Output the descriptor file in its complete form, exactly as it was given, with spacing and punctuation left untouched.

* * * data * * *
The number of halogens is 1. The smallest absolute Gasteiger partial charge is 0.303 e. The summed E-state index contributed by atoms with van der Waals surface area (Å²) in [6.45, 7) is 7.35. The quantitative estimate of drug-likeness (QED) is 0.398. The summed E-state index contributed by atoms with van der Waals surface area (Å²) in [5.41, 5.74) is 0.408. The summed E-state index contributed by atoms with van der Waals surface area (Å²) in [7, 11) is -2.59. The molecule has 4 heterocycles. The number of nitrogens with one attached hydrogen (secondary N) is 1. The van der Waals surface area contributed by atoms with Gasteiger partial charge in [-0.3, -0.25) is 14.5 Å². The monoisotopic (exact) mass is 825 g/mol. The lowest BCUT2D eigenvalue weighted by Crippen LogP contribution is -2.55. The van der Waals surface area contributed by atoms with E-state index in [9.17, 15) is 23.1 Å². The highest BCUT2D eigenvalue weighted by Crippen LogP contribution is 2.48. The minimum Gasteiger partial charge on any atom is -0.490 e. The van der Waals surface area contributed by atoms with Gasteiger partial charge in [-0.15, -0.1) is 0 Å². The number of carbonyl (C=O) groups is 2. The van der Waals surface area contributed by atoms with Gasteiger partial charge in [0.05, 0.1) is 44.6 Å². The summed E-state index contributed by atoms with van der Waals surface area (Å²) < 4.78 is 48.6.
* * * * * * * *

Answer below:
The number of halogens is 1. The smallest absolute Gasteiger partial charge is 0.303 e. The summed E-state index contributed by atoms with van der Waals surface area (Å²) in [6.45, 7) is 7.35. The quantitative estimate of drug-likeness (QED) is 0.398. The summed E-state index contributed by atoms with van der Waals surface area (Å²) in [5.41, 5.74) is 0.408. The summed E-state index contributed by atoms with van der Waals surface area (Å²) in [7, 11) is -2.59. The molecule has 4 heterocycles. The number of nitrogens with one attached hydrogen (secondary N) is 1. The van der Waals surface area contributed by atoms with Gasteiger partial charge in [-0.3, -0.25) is 14.5 Å². The monoisotopic (exact) mass is 825 g/mol. The lowest BCUT2D eigenvalue weighted by Crippen LogP contribution is -2.55. The van der Waals surface area contributed by atoms with E-state index in [9.17, 15) is 23.1 Å². The highest BCUT2D eigenvalue weighted by Crippen LogP contribution is 2.48. The minimum Gasteiger partial charge on any atom is -0.490 e. The van der Waals surface area contributed by atoms with Gasteiger partial charge in [-0.15, -0.1) is 0 Å². The number of carbonyl (C=O) groups is 2. The van der Waals surface area contributed by atoms with Gasteiger partial charge in [0.05, 0.1) is 44.6 Å². The summed E-state index contributed by atoms with van der Waals surface area (Å²) < 4.78 is 48.6.